- Historic Sites
Headin’ for the (Almost) Last Roundup
Organizers held an old-fashioned cattle drive to commemorate the cowboy's role in winning the West, but, as they say, nostalgia ain't what it used to be.
February/March 1978 | Volume 29, Issue 2
Still, last or not, it was real enough, and for those who took part it was redolent of other days, as Paul Dean, a columnist for the Arizona Republic noted: “Tin cups by the Sierra Club. Canteen water cooled in a Coleman. A Taiwan air mattress beneath a sleeping bag. But neither drive nor drovers should be sold one limp short for the way they are, and the way they are portraying that it was. Coffee is still campfire and 40 percent grounds and called ‘Arbuckle,’ although it has been 40 years since Arbuckle Bros, became Maxwell House.… Stampedes continue to be beef against horseflesh, with odds on the beef for the first hundred yards. A bandana is no Scottsdale ascot but a sun visor, dust mask, towel, blindfold, hat tie, bandage, water filter, sling, calf halter, and, but not on this drive, a shroud to cover dead faces. And the majority of hands on this move are men, cowmen with beef-jerky muscles on barbed-wire bones.”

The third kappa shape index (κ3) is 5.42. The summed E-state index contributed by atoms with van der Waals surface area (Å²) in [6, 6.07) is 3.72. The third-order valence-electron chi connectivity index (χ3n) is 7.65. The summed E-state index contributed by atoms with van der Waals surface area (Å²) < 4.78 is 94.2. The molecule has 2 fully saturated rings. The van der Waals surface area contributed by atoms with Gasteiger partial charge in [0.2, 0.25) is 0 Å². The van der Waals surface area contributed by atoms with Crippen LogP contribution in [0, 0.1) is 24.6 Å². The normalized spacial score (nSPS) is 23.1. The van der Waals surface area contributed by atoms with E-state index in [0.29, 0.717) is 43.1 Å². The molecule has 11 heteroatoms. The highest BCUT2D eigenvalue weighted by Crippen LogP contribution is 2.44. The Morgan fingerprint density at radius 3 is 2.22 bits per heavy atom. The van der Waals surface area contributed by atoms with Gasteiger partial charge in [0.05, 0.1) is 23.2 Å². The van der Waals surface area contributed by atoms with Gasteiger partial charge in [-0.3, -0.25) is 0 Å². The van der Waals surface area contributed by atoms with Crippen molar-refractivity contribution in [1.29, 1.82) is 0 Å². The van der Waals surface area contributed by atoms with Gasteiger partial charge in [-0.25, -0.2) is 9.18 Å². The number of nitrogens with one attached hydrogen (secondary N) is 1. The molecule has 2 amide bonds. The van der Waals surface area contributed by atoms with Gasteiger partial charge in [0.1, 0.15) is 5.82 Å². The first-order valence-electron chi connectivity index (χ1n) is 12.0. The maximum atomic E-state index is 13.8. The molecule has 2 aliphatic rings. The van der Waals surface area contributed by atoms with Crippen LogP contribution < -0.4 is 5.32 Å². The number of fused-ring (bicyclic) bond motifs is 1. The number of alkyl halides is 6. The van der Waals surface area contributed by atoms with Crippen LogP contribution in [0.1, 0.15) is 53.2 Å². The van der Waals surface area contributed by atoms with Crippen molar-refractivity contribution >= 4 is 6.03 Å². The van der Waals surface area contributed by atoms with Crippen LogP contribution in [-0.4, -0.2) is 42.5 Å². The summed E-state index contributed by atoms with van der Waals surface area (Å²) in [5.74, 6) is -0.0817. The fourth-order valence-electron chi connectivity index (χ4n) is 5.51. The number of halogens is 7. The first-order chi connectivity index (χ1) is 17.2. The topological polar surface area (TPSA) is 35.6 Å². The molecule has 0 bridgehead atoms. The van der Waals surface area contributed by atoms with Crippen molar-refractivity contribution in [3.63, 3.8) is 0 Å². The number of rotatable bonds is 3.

Altogether, it was a brave attempt to recapture the past, and if it didn’t work out quite as hoped, Overmeyer and his compatriots might have found consolation in a phrase someone once scribbled on the men’s-room wall of a San Francisco saloon: “Nostalgia,” he wrote, “ain’t what it used to be.”